The Setup

Interview

What do people use to get stuff done?

Michael Natkin

Michael Natkin

Software developer, cook

Who are you, and what do you do?

I'm Michael Natkin. At ChefSteps.com I write code, wear many hats, and occasionally cook. I also have my own blog Herbivoracious.com, and wrote a cookbook: Herbivoracious: A Flavor Revolution with 150 Vibrant and Original Vegetarian Recipes. I've been working as a professional programmer since I was 16, and I'm 46 now.

In the early 90's I worked at Industrial Light and Magic, making melting Terminators and wiggling T-Rex bellies, then at Silicon Graphics, and then I spent 12 years at Adobe as an engineering lead on Adobe After Effects, all the while nursing a passion for cooking, and occasionally taking time off to work at restaurants. ChefSteps has turned out be an incredible opportunity to bring together my love for code and food.

What hardware do you use?

I'm really not a hardware nut, I just like to have the tools that stay out of my way and let me concentrate on the task at hand. Speed is mainly what I care about. I'm pretty much tethered to my aging MacBook Pro. I'll probably upgrade it to a new model with a retina display and SSD soon.

At work I dock the Macbook into a couple of big monitors so I can have lots of code windows open, and a Kinesis keyboard that saved my wrists, but I also use it on the fly quite a bit, including shooting tethered in my photo studio.

I do all of my food photography with a Nikon D300, mostly with a 50mm / f1.4 and a beautiful macro 105mm / f2.8. We've got some pretty fun hardware at ChefSteps too - chamber vacuum machines, rotor-stator homogenizers, centrifuges, and a $30,000 oven. But that's probably not what you meant :).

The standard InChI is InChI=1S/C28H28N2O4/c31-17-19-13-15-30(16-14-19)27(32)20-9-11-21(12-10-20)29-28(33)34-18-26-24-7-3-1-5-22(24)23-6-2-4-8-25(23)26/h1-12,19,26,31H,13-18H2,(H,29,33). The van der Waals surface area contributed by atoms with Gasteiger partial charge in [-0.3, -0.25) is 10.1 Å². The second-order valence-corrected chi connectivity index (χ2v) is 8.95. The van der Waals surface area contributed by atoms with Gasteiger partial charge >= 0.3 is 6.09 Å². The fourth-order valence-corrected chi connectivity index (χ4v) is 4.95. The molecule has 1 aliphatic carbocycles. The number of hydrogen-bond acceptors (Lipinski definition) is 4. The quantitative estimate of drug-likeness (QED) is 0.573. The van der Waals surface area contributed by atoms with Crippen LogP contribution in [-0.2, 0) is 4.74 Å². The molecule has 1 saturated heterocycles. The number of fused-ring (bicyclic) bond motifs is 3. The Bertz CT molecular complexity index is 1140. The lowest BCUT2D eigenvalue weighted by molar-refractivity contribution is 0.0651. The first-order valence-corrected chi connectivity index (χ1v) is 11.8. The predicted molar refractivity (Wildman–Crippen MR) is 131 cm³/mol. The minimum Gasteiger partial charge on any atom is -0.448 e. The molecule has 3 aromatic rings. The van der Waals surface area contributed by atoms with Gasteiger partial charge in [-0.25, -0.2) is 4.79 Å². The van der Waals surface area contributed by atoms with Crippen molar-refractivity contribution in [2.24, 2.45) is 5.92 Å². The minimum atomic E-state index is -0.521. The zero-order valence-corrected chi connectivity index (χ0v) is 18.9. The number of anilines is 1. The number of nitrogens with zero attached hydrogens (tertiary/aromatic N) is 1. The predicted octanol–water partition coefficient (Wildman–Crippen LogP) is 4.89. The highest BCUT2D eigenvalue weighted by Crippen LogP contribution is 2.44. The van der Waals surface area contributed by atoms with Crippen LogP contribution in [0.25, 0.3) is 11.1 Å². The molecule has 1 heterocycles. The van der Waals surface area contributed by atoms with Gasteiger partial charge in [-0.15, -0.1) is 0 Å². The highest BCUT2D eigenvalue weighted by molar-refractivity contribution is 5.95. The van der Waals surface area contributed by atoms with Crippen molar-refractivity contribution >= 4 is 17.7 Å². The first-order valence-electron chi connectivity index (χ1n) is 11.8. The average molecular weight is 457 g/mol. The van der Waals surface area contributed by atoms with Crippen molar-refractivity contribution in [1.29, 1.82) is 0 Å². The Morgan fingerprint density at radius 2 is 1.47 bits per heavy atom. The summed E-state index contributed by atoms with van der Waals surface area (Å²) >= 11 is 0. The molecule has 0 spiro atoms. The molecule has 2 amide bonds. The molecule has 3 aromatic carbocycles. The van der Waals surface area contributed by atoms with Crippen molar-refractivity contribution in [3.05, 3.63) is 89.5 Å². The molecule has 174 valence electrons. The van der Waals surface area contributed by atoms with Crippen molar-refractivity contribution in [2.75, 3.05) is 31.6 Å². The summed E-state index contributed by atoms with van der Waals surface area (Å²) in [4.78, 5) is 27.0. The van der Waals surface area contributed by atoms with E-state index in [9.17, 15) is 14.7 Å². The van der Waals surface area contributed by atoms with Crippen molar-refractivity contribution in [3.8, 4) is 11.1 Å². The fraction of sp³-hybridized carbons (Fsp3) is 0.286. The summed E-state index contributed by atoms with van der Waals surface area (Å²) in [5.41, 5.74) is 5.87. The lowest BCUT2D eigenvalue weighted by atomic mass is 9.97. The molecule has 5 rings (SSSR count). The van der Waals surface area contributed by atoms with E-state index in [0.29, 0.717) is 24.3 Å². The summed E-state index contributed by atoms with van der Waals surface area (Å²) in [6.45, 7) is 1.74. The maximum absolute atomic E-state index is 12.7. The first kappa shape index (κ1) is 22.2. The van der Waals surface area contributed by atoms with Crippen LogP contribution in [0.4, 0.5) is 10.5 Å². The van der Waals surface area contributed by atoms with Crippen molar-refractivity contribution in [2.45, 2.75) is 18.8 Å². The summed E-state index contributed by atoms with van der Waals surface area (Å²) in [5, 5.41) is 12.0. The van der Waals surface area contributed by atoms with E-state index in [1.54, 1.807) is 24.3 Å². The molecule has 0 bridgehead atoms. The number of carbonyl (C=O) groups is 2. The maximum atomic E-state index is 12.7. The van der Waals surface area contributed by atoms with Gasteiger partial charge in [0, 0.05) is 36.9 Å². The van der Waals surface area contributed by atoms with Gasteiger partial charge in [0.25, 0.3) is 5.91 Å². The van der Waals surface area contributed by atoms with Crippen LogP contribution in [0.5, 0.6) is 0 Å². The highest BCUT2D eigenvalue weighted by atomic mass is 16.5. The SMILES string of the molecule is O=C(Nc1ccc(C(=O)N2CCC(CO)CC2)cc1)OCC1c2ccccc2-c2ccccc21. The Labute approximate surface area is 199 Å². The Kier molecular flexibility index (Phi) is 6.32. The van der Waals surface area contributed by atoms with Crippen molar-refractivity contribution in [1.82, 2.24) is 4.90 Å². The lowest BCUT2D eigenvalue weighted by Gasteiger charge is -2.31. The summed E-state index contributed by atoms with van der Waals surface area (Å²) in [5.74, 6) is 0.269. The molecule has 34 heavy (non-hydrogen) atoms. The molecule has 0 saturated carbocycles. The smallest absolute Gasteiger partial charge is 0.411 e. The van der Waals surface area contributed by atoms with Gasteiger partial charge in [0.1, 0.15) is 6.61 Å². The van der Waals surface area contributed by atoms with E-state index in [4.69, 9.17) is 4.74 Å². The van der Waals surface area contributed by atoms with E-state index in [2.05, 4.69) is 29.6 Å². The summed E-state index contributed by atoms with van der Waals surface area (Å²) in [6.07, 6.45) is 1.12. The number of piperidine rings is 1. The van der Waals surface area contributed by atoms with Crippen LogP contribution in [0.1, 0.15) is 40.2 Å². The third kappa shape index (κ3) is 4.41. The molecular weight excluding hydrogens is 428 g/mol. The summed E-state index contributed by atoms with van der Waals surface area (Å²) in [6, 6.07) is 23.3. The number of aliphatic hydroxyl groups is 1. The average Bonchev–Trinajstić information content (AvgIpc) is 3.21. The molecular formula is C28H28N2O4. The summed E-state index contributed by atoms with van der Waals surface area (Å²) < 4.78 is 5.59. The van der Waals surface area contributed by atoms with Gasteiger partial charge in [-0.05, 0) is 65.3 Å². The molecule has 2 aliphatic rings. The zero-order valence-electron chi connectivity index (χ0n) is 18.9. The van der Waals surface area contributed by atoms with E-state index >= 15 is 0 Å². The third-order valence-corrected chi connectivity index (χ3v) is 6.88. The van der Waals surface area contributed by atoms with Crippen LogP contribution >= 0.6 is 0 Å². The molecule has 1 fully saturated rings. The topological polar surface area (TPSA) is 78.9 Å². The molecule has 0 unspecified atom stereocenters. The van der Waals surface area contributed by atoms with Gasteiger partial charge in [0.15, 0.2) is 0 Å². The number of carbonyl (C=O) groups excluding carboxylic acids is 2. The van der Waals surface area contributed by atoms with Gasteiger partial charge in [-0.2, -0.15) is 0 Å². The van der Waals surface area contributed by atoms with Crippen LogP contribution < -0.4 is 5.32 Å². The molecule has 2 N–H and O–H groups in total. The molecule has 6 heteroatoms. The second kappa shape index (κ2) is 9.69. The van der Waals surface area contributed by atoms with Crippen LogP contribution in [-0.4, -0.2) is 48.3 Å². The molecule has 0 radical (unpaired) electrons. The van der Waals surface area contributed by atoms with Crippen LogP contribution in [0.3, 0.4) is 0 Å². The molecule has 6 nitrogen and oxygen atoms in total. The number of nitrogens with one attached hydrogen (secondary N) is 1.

And what software?

These days I'm writing for a fairly standard Rails / HAML / Bootstrap / Coffeescript / JQuery / Heroku stack. I use RubyMine for an IDE. I'm not particularly wedded to it though.

Serious web dev is new to me in the past 4 months, coming out of almost 30 years of C and C++ programming, so I'm trying out new tools and focusing more on results than perfecting my setup. Man is it ever nice not to be waiting 5 to 30 minutes at a time for compiles and app launches. You whippersnappers that have grown up instantly seeing the results of your code in the browser don't know how good you have it! It is impressive to me to see how much the web and open source community has matured, writing and sharing really beautiful, well structured, reusable, elegant code. The learning curve now is to figure out which components work well, and work well together.

What would be your dream setup?

I'm pretty much the world's most impatient person. If I can describe structurally and semantically how a problem should be solved, it irritates me that I still actually have to noodle around creating the code for it. So my ideal setup is probably still a few hundred years out, and involves brain-wave monitors, genetic algorithms and asymmetrical thermodynamic cycles.

Previously: / Next up: